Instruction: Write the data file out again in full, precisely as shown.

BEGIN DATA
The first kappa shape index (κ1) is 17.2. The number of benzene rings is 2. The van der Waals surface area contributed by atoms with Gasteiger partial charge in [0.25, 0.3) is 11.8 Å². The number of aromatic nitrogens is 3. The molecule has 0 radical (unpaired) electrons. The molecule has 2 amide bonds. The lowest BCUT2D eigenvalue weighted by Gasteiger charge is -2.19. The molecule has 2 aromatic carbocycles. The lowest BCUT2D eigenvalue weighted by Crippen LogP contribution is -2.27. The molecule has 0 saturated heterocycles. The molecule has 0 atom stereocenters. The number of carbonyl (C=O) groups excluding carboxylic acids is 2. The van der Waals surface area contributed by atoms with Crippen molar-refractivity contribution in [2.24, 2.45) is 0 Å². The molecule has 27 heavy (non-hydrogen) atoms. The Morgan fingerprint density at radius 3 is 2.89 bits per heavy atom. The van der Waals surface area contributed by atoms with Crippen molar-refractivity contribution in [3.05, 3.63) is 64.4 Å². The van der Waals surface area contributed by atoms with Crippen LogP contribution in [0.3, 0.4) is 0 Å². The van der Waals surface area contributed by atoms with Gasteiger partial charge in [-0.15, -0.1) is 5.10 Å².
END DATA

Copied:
The first kappa shape index (κ1) is 17.2. The number of benzene rings is 2. The van der Waals surface area contributed by atoms with Gasteiger partial charge in [0.25, 0.3) is 11.8 Å². The number of aromatic nitrogens is 3. The molecule has 0 radical (unpaired) electrons. The molecule has 2 amide bonds. The lowest BCUT2D eigenvalue weighted by Gasteiger charge is -2.19. The molecule has 2 aromatic carbocycles. The lowest BCUT2D eigenvalue weighted by Crippen LogP contribution is -2.27. The molecule has 0 saturated heterocycles. The molecule has 0 atom stereocenters. The number of carbonyl (C=O) groups excluding carboxylic acids is 2. The van der Waals surface area contributed by atoms with Crippen molar-refractivity contribution in [2.24, 2.45) is 0 Å². The molecule has 27 heavy (non-hydrogen) atoms. The Morgan fingerprint density at radius 3 is 2.89 bits per heavy atom. The van der Waals surface area contributed by atoms with Crippen molar-refractivity contribution in [3.05, 3.63) is 64.4 Å². The van der Waals surface area contributed by atoms with Crippen LogP contribution in [0.3, 0.4) is 0 Å². The van der Waals surface area contributed by atoms with Gasteiger partial charge in [-0.15, -0.1) is 5.10 Å².